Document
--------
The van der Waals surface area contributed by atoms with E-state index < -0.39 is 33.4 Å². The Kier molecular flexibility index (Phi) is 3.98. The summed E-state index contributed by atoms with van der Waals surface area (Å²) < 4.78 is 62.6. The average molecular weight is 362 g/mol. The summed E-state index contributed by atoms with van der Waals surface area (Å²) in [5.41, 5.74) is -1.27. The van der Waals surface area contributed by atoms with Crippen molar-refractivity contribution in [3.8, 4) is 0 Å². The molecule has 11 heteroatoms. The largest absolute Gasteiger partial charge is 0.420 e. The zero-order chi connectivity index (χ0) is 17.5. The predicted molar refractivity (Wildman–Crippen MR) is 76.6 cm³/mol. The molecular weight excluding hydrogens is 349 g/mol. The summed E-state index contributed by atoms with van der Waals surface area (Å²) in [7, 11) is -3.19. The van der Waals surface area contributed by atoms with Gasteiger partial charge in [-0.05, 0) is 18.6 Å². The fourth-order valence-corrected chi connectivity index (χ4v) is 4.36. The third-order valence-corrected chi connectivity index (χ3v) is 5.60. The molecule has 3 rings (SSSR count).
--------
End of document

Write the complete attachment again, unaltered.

The van der Waals surface area contributed by atoms with E-state index < -0.39 is 33.4 Å². The Kier molecular flexibility index (Phi) is 3.98. The summed E-state index contributed by atoms with van der Waals surface area (Å²) < 4.78 is 62.6. The average molecular weight is 362 g/mol. The summed E-state index contributed by atoms with van der Waals surface area (Å²) in [5.41, 5.74) is -1.27. The van der Waals surface area contributed by atoms with Crippen molar-refractivity contribution in [3.8, 4) is 0 Å². The molecule has 11 heteroatoms. The largest absolute Gasteiger partial charge is 0.420 e. The zero-order chi connectivity index (χ0) is 17.5. The predicted molar refractivity (Wildman–Crippen MR) is 76.6 cm³/mol. The molecular weight excluding hydrogens is 349 g/mol. The summed E-state index contributed by atoms with van der Waals surface area (Å²) in [7, 11) is -3.19. The van der Waals surface area contributed by atoms with Gasteiger partial charge in [-0.05, 0) is 18.6 Å². The fourth-order valence-corrected chi connectivity index (χ4v) is 4.36. The third-order valence-corrected chi connectivity index (χ3v) is 5.60. The molecule has 3 rings (SSSR count).